Take the 2-minute tour ×
MathOverflow is a question and answer site for professional mathematicians. It's 100% free, no registration required.

Geometric Satake correspondence allows us to construct Langlands dual group in a canonical way. In Mirkovic-Vilonen's paper, they prove that category of spherical perverse sheaves is an commutative tensor category, and hypercohomology functor gives a fiber functor. By Tannakian formalism, we can construct an algebraic group, which is exactly the Langlands dual group.

We can also realize the category to be the category of spherical D-module on affine Grassmannian. Now my quesion is, is there any nice construction of fiber functor on this category, without using Riemann-Hilbert correspondence?

Edit: On a smooth finite dimensional variety, given a D-module, one can associate a deRham complex, and then take hypercohomology. The problem is that on smooth variety, we have sheaf of differential forms, which is canonical. However, on affine Grassmannian, D-module is actually not concret, so we can't associate a deRham complex canonically, I mean it depends on the realization of D-module.

Can someone answer this question?

share|improve this question

1 Answer 1

The very short answer is that you just replace hypercohomology with global de Rham cohomology of a D-module.

The short answer is to read Theorem 3.5 in Mirkovic-Vilonen (I am referring to the arXiv paper here) and use their definition of the functor $F$ via the weight functors $F_\nu$.

The longer answer is that you can phrase this construction in a slightly more geometric way. Suppose you choose in $G$ a Borel subgroup $B$ and denote by $T$ the quotient of $B$ by its unipotent part. Then the maps $B \to G$ and $B \to T$ induce maps on the affine grassmannians, giving a diagram $\operatorname{Gr}\_G \xleftarrow{b} \operatorname{Gr}\_B \xrightarrow{t} \operatorname{Gr}\_T$. Recall the structure of $\operatorname{Gr}_T \cong X_*(T)$ (at least, topologically and as a group), and let's call (as in the paper) $2\rho$ the sum of the positive roots of $G$ with respect to $B$. Then that Theorem 3.5 can be understood as saying that $t_* b^! \mathcal{F}[2\rho(\lambda)]$ is a vector space (inside the derived category of vector spaces) whenever $\mathcal{F}$ is a spherical perverse sheaf (or D-module) on $\operatorname{Gr}_G$.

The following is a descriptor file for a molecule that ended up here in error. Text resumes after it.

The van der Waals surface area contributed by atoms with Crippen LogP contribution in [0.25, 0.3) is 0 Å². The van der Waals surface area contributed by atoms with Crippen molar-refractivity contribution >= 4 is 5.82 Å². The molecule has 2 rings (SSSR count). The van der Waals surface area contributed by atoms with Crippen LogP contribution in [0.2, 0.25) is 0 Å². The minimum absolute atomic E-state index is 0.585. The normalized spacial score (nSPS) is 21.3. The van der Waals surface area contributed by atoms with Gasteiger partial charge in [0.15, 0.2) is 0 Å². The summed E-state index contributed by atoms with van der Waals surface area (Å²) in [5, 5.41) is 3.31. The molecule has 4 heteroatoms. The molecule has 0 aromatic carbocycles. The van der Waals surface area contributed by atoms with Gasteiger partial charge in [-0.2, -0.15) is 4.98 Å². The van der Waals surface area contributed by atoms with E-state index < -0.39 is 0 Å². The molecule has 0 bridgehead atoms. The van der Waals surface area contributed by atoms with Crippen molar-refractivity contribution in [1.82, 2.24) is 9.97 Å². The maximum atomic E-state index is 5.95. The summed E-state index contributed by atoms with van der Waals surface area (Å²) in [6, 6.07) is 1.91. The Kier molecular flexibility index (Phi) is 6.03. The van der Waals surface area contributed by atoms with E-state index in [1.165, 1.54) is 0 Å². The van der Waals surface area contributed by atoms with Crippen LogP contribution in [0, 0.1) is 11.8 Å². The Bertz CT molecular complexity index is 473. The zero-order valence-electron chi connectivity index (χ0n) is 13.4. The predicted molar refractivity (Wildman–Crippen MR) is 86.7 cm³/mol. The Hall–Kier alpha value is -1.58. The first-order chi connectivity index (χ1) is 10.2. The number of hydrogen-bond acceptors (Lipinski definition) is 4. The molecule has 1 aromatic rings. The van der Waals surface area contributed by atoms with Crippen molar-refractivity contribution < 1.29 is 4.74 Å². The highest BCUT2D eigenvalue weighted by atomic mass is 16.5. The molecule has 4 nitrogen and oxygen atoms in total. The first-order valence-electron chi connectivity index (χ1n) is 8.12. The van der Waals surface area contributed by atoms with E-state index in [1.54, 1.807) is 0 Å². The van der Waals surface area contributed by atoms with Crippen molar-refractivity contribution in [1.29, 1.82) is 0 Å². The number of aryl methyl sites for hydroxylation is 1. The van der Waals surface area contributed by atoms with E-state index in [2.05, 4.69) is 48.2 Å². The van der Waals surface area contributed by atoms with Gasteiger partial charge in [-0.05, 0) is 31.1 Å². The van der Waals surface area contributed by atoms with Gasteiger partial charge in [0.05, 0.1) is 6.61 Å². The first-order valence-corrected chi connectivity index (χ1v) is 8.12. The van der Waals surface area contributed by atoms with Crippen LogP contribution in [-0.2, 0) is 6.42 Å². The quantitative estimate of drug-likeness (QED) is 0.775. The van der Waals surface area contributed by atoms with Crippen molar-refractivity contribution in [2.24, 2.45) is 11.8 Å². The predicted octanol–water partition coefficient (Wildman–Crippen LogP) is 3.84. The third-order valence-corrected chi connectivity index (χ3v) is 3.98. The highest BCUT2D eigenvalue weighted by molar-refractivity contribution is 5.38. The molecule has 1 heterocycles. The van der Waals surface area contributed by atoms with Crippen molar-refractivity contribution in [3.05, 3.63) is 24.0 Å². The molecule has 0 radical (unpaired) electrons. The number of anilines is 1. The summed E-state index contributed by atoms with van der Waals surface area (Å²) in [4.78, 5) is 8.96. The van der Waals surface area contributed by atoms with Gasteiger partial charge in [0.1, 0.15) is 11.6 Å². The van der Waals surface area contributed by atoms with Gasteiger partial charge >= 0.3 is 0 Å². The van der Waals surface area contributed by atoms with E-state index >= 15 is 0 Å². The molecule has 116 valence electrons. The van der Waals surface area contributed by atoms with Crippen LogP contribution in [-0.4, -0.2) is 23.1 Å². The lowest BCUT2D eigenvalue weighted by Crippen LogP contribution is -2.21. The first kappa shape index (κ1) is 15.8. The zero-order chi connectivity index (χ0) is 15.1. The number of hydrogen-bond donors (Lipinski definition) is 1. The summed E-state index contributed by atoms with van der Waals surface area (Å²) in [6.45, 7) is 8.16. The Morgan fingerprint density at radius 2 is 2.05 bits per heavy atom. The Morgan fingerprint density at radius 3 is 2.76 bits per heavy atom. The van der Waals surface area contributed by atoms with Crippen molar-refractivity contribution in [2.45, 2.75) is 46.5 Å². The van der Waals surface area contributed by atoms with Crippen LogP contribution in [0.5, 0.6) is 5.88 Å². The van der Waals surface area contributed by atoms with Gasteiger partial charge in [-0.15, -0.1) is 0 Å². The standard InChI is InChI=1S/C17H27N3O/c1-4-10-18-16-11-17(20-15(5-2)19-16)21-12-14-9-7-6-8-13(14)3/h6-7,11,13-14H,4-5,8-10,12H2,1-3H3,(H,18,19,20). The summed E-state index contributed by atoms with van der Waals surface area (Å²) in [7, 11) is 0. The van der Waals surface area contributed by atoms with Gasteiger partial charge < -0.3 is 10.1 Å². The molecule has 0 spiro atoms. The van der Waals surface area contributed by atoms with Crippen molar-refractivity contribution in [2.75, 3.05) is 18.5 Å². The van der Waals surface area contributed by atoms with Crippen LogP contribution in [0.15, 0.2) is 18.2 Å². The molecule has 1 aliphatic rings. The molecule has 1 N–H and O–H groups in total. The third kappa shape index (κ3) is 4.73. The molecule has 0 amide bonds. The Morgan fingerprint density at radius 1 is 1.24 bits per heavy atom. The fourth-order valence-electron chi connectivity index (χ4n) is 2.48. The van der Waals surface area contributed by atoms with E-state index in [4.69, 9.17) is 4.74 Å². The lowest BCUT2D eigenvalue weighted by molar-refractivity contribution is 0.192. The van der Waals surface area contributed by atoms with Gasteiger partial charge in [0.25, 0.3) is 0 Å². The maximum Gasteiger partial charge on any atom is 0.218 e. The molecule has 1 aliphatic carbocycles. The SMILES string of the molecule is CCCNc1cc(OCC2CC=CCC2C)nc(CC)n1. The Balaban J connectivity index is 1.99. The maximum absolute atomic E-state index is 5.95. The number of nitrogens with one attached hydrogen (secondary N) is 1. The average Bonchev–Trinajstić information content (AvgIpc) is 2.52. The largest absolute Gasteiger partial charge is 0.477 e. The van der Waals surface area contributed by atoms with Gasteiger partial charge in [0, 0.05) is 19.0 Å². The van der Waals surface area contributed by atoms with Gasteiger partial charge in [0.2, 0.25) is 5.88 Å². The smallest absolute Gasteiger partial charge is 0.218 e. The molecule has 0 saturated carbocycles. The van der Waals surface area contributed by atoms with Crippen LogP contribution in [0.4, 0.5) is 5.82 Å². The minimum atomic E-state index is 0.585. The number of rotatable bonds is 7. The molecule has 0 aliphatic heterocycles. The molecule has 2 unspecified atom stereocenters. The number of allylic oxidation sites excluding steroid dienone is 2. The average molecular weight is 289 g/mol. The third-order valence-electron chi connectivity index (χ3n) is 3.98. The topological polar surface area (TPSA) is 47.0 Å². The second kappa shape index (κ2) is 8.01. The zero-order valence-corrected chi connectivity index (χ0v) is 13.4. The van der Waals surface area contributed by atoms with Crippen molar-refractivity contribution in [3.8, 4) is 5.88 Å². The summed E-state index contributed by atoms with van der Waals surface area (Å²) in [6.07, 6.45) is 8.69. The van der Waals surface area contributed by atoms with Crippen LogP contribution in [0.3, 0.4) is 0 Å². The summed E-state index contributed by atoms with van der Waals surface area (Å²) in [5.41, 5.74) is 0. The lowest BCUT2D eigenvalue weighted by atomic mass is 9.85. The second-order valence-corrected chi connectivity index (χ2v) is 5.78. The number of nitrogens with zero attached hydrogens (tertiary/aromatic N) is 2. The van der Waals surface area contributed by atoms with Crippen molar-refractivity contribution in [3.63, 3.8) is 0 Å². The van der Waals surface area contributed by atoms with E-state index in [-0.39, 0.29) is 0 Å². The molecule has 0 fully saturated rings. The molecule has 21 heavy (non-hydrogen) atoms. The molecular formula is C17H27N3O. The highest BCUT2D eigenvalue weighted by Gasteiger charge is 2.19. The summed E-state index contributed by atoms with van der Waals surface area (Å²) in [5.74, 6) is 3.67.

That is, we can define $F(\mathcal{F})$ to be the vector space $t_* b^! \mathcal{F}[2\rho(\lambda)]$ on the component $\{\lambda\}$ of $\operatorname{Gr}_T$; it is a vector space graded by $X_*(T)$ and this gives a faithful exact tensor functor from spherical D-modules to $\mathbf{Rep}({}^L T)$ (thus, a little more specific than just a fiber functor).

You might want to read the notes (written by me) from February 16th and 23rd at this seminar page.

share|improve this answer
    
Welcome to MO, Ryan! –  Qiaochu Yuan Jun 5 '10 at 6:16
    
May I ask how you think of D-module on affine Grassmannian? –  Jiuzu Hong Jun 5 '10 at 19:18
    
The affine grassmannian is a "strict ind-scheme": there is a sequence of closed subschemes $S_1 \subset S_2 \subset \dots \subset \operatorname{Gr}_G$ of which the grassmannian is the union. In fact, we can take them all to be projective schemes of finite type. For the purposes of geometric Satake, we declare a D-module (or perverse sheaf) to be supported on one of the finite-dimensional pieces. Kashiwara's theorem is used to ensure that this is independent of the choice of the $S_i$'s and that this makes sense when they are not necessarily smooth. –  Ryan Reich Jun 5 '10 at 19:42
    
I'm actually quite confused by this kind of definition. On some singular variety, by Kashiwara's lemma, we do have some realization of D-module on it. But is it really the definition? We have so many realizations, which one you will take? Then on affine Grassmannian. D-module on affine Grassmannian, look more like some complicated construction, not really the definition. Is it possible to have some more intrinsic point of view? –  Jiuzu Hong Jun 6 '10 at 10:49
    
In Braverman's notes math.harvard.edu/~gaitsgde/grad_2009/Dmod_brav.pdf, section 7.3, this issue is discussed. You should especially read the exercises. As for the grassmannian, I am afraid that as far as I know, one must always define everything in this inductive way. One can, of course, make explicit the choice of the schemes Si; for example, take them to be unions of the closures of the orbits of G([[t]]), which is especially well suited for the geometric Satake problem. –  Ryan Reich Jun 6 '10 at 14:50

Your Answer

 
discard

By posting your answer, you agree to the privacy policy and terms of service.

Not the answer you're looking for? Browse other questions tagged or ask your own question.